Many of London’s smaller museums may appear to be private but they’re often more than happy to open their doors to the curious.
Such is the River Police Museum, still based at a Limehouse wharf, washed by the Thames and occupying a dusty room in the original police station that is still used today.
The curator, Robert Jeffries, is a former serving officer himself and what he doesn’t know about nefarious dockland deeds, secret smugglers, gruesome murders and shifty workers isn’t worth knowing.
The old carpenters’ workshop, complete with benches, chests of drawers and the odd left-over vice looks small. It is small – but don’t be fooled. I went from thinking ‘this will only take half an hour’ to wondering if I’d make an appointment I thought I’d scheduled enough time for. I hadn’t counted on Rob’s impressive knowledge, impeccable delivery and raconteur style. Holding Rob’s metaphorical hand, I descended into an 18th century world of murky docks and murkier practices.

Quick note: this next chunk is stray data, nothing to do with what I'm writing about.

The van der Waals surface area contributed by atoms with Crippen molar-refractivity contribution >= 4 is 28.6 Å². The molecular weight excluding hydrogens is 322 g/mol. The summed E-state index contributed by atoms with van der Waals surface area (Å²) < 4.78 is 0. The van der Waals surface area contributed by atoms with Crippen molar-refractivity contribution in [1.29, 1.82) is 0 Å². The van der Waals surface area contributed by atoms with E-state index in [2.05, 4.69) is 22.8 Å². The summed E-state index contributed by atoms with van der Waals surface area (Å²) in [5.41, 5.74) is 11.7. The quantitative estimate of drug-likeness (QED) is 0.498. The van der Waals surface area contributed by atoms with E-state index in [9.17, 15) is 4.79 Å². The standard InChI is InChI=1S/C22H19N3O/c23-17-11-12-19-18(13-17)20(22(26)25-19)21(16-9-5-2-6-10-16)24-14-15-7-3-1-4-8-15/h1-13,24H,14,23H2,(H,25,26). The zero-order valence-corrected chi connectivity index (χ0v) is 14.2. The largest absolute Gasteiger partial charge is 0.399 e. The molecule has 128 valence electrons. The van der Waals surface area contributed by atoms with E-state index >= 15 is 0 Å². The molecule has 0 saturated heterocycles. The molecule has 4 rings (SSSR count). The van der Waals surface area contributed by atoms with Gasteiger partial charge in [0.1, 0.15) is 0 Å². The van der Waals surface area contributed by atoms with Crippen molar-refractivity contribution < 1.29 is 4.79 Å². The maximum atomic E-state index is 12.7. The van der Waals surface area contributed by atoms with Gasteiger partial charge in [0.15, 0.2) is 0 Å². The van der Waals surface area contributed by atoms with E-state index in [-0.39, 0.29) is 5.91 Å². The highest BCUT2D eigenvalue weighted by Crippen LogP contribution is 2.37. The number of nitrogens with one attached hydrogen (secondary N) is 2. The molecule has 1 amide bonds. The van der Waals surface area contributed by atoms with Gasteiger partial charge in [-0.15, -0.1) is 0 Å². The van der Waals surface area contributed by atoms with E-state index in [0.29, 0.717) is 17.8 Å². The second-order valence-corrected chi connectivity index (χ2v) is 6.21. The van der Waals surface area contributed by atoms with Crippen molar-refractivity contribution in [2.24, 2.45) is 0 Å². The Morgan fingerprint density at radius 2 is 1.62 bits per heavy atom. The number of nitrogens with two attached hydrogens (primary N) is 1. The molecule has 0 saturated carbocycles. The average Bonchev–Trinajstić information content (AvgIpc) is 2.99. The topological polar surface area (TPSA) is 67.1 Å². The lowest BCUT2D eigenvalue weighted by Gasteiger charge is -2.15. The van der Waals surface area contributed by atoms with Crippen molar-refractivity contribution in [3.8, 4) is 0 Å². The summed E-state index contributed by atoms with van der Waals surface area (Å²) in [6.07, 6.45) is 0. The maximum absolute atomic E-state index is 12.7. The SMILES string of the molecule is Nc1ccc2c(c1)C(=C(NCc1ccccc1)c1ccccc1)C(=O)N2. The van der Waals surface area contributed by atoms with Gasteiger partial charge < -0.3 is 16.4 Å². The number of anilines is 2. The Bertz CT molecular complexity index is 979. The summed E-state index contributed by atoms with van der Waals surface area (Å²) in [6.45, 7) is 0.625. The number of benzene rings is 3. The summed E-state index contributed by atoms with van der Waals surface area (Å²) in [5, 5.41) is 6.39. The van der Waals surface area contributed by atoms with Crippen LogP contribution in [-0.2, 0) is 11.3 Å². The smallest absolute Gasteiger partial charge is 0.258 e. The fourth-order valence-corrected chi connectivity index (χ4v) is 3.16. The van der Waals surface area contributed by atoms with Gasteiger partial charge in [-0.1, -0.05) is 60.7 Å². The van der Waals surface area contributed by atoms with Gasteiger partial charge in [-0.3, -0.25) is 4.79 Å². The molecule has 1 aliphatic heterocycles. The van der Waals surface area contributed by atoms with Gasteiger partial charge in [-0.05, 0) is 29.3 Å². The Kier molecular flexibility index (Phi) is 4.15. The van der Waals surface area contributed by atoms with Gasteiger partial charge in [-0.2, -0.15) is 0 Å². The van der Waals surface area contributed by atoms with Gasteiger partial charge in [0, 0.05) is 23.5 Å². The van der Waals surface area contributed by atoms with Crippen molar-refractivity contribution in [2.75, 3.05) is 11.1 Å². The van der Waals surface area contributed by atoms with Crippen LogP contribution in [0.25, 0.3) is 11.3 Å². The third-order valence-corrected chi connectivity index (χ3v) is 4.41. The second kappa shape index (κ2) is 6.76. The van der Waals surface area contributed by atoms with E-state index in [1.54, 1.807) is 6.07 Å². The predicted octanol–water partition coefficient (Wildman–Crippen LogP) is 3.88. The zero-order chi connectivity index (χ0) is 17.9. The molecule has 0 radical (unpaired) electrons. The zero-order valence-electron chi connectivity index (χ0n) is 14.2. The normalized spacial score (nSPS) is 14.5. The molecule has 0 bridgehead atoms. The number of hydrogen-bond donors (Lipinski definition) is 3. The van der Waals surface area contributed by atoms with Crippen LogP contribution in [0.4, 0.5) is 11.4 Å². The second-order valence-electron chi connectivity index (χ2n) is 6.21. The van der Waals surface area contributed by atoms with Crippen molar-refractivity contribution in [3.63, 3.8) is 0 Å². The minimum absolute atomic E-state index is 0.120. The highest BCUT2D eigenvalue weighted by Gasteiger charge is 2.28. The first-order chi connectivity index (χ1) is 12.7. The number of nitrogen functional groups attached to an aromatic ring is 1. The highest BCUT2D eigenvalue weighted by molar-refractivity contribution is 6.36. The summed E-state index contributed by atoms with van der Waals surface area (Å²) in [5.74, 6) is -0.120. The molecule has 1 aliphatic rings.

The force (and it was a ‘force’, not a service) was originally paid for by ship owners tired of being ripped off by their own workers.
Each morning skinny East End ‘lumpers’ arrived to unload the ships’ cargoes wearing enormous coats. They would leave each evening so apparently well-fed their coats hardly met in the middle. Right up until the end of the docks in the 1960s, it was considered a perk of the job to fill your pockets with whatever ‘got spilled’ from ‘accidental breakages’.
The river police were created in 1798 to play an eternal cat-and-mouse game of find the lady, or, indeed, whatever else was being landed that day.
Robert Jeffries and I spent two hours in that room and still didn’t cover everything. In the end we repaired to the pub for yet more stories. A fine man, a fine museum and a fine way to spend an evening.
Contact Rob at the Thames River Police Museum. Factor in time both to see the museum and to buy Rob a drink (or three) at the Captain Kidd a few doors down, where you will get the best stories.